Did a documentary film force the Pope to resign?

Reviewed: Mea Maxima Culpa.

Why did the Pope resign? Yes, yes, he is old and ill. But what could possibly possess a man so wedded to tradition to break with it so forcefully? We all remember images of John Paul II bending over a microphone, squinting at the faithful and blessing them with all the energy he had. “One does not come down from the cross,” his former secretary, Cardinal Dziwisz, is said to have quipped last week. In one sense at least, Joseph Aloisius Ratzinger has ensured his legacy. He has instituted a get-out clause that will enable the College of Cardinals to elect the most able among them, responding in a timely fashion to the demands of the job.

The number of Catholics, we are often told, is growing. But this is only true where population growth is swelling the ranks. In Europe and North America, the number of people actively engaging with the Church is in decline. “In today’s world, subject to so many rapid changes and shaken by questions of deep relevance for the life of faith, in order to steer the ship of Saint Peter and proclaim the Gospel, both strength of mind and body are necessary,” the Pope said in his valedictory speech. But is it secularism that demands a fit and healthy knight of faith, or an issue which Benedict XVI knew a great deal more intimately?

“The resignation seems to me inextricably linked to the sex abuse crisis,” Alex Gibney told the Hollywood Reporter on 12 February, the day Ratzinger announced that he was stepping down. “It’s two days before Ash Wednesday. Because of the way that the conclave works, it means no pope will probably reside over Easter Sunday Mass. You wonder if there is another shoe to drop.” Gibney, the American documentarian responsible for Taxi to the Dark Side (2007) and Enron: the Smartest Guys in the Room (2005), has made new film about another seemingly unimpeachable organisation: the Vatican, and its attempts to cover-up, or simply ignore, corruption within its ranks.

The film’s greatest accomplishment is to place the victims' stories front and centre. Too often the sex abuse scandal has revolved around the institution, its hierarchical arrangement and the complicated fallibility of supposedly infallible men. We begin with the case of Father Lawrence Murphy, the priest assigned to the St John’s School for the Deaf in St Francis, Wisconsin between 1950 and 1974. Murphy systematically abused hundreds of boys, picking out individuals whose parents could not sign, in order that their pleas would go unheard, cornering them in the confessional and picking them out of their dorms at night. The case is narrated by a group of survivors, now middle aged, who pursued legal action against the Archdiocese of Milwaukee (which filed for bankruptcy in 2011) and later, in an ongoing suit, against the Vatican.

This is contrasted with a trail of bishops and archbishops who either ignore, or refuse to accept, the men’s testimonies. In a segment on similar cases in Ireland, former Archbishop of Dublin (now Cardinal Desmond Connell), bats away journalists who ask why he didn’t react sooner to reports of abuse. “I’ve a lot to do,” he says. Gibney takes on the Church as though it were a corporation. Cardinal Ratzinger enters as Prefect of the Confederation for the Doctrine of the Faith (that’s the Inquisition, to you and me) in 1981. During this time he requested that every new sex abuse case came to his desk. In 1997, he asked the Pope to dismiss him from the role, hoping to become an archivist and librarian in the Vatican Library. John Paul refused. Ratzinger has made a number of notable apologies for the sex abuse crisis, but judging by the cases cited in the film, they were too little, too late.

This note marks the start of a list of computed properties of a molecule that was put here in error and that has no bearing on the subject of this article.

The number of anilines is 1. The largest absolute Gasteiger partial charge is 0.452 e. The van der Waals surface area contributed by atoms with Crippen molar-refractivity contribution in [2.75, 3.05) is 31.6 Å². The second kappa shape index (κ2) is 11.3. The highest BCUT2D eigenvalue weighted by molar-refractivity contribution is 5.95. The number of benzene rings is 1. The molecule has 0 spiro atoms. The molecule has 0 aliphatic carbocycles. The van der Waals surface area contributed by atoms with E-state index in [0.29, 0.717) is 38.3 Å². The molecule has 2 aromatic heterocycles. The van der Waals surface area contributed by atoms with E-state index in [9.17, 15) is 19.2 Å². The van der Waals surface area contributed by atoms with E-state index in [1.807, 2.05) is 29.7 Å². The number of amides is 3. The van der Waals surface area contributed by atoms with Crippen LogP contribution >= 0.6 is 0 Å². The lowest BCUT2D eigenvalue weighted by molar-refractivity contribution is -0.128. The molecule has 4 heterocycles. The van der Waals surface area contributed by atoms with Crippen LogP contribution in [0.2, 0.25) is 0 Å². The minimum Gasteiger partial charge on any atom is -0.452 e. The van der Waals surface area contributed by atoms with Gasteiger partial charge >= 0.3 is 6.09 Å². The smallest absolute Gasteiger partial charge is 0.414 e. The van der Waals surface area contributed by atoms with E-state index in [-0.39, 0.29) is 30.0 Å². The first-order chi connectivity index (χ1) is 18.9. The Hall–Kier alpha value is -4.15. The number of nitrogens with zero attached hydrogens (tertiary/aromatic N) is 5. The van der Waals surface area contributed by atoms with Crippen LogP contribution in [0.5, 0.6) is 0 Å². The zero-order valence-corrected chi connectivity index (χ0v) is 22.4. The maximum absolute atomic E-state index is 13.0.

It is not only clergy that have silenced abuse in the Church. As one Irish interviewee recalls: “They were bearers of the sacrament - when the priest walked by we would get down on our knees and bless ourselves.” The parish priest provides closeness with God through the Eucharist, a super-natural institution which is fast-rooted and unlikely to become unstuck any time soon. When priests are attacked, the church authorities are so blinded by the need to protect clerical sanctity, they fail to fully recognise that damage they have done.

Crucially, the film does not engage with the rule of clerical celibacy. Though there are records of priests continuing to marry until the eleventh century (a little Bible study: Matthew 8:14, “And when Jesus came into Peter’s house, he saw his wife’s mother laid, and sick of a fever”), the film quotes a manuscript which suggests a case of abuse in the third century. This is misleading and divorced from any context. It suggests that abuse has been endemic from the origins of the church, which it probably has, but only because paedophilia is a universal problem.

Of course, sexual contact with children is not only a sin, but a punishable crime. When he found out he was dying, Bob Bolger, one of the abused from St John's, set off to track down Murphy, who was then living in peace near Lake Superior. He asked Murphy to turn himself in. The priest refused, and was never defrocked. He died in 1998. A lady named Grace repeatedly questions Bolger, as Murphy sneaks inside: “Are you a Catholic?” Over and over she asks him, “Are you a Catholic?” It was reminiscent of Larry David being asked whether he was a Jew because he was whistling Wagner. "How could you do this to your own?" the argument goes.

Criticism from outside the Church is often assumed to be motivated by anti-Catholicism. David Pierre of the Catholic World Report has called Gibney’s film a “tool to advance a nasty anti-Catholic agenda.” But this is not fair. The film is not perfect, but it does something the Church has repeatedly failed to do: it puts the victims first. One cannot help but wonder whether Ratzinger has seen it. Most likely not, but given his expertise on the subject, perhaps retirement seemed most prudent given the circumstances. Mutatis mutandis.